Combining math and cognitive science, Daniela’s internship helped drive progress in understanding the complex disease
Before her internship at the Institut du Cerveau et de la Moelle Epiniere (ICM) in France, Daniela Ganelin, class of 2018, hoped that she would be able to combine her interests in math and cognitive science in an interdisciplinary, exciting research scene. She was delighted to find that her hope came true: “My supervisor and I were pretty happy with the work I accomplished,” she reports. Daniela’s research pursuits led her to a project with Dr. Olivier Colliot at the ARAMIS lab, based at ICM. ARAMIS is a computational lab with a broad range of collaborators, including researchers from the French National Center for Scientific Research, Université Pierre et Marie Curie, and the French Institute of Health and Medical Research, among other institutions.
Progress in a multi-faceted project
Daniela’s project focused on neuroimaging and the use of multimodal data to investigate Alzheimer’s disease. She applied machine learning methods to this data, with the goal of training a computer to distinguish between normal elderly subjects and those who suffered from Alzheimer’s. The second phase of the project was to use the results of cognitive tests, demographics, and other measurements to train the computer to predict the development of Alzheimer’s in subjects with slight cognitive impairment. Drawing on her Python and machine learning knowledge, Daniela attained “near-perfect results in the first task” and made excellent progress toward the second goal. The results of these two tasks would be “helpful in both a research and a clinical setting,” she explains. An overarching goal of this work is to “help find tailored methods for prevention,” which could lead to important progress in understanding Alzheimer’s disease.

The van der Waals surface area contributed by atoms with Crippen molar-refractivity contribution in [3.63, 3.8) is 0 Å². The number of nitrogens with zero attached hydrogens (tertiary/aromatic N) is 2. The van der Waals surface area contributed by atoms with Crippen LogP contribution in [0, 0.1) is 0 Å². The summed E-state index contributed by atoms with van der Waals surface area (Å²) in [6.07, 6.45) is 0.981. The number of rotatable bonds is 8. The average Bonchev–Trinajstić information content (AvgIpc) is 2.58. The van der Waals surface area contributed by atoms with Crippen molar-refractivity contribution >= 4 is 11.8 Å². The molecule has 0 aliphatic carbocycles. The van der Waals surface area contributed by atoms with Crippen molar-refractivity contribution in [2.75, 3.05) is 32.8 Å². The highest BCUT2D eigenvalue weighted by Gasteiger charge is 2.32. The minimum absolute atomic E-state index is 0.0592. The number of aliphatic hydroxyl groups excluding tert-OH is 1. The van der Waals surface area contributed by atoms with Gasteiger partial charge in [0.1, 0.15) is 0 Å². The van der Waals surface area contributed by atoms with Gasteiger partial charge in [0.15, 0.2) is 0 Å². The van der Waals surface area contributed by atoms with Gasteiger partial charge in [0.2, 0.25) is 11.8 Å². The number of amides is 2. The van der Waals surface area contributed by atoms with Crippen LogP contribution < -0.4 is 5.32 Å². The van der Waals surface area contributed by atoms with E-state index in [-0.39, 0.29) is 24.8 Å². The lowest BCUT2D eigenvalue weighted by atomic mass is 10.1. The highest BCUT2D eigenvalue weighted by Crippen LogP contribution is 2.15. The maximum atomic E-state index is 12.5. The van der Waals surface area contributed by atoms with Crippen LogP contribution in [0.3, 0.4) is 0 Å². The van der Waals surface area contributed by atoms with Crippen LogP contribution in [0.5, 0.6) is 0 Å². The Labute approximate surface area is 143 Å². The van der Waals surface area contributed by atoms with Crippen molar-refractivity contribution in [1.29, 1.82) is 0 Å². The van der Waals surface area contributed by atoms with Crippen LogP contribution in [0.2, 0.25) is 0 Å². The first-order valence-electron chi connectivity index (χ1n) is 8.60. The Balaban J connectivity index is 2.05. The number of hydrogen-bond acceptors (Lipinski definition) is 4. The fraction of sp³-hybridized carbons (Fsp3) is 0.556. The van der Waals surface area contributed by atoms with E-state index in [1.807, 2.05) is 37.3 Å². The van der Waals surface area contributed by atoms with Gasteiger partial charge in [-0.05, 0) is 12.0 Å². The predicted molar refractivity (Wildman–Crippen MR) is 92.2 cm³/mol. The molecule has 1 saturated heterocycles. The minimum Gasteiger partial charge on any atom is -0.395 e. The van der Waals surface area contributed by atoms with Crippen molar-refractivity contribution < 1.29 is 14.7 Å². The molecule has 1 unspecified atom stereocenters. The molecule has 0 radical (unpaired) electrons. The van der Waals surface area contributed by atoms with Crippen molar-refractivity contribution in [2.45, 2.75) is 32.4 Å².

Adapting to a new culture
Daniela was happy not only with the research she conducted, but also with the positive working environment she encountered. She was surprised at “how easy it was to get to know people and learn about all the different cultures they came from,” she states. She felt comfortable among her co-workers and also in adapting to French culture. She admits that she faced some linguistic challenges, and that it was occasionally difficult to be understood and to understand French speakers. However, she persisted, and felt that her language comprehension and expression improved greatly by the end of the summer. Overall, her internship provided her with “a fantastic opportunity to experience living in a new culture while gaining valuable research skills and confidence in an international setting.” She hopes to pursue similar research in the future, and to return to Europe for more exploration.
My internship was a great chance to combine my interests in math and cognitive science while building connections with colleagues, and I’m excited to pursue similar work in the future.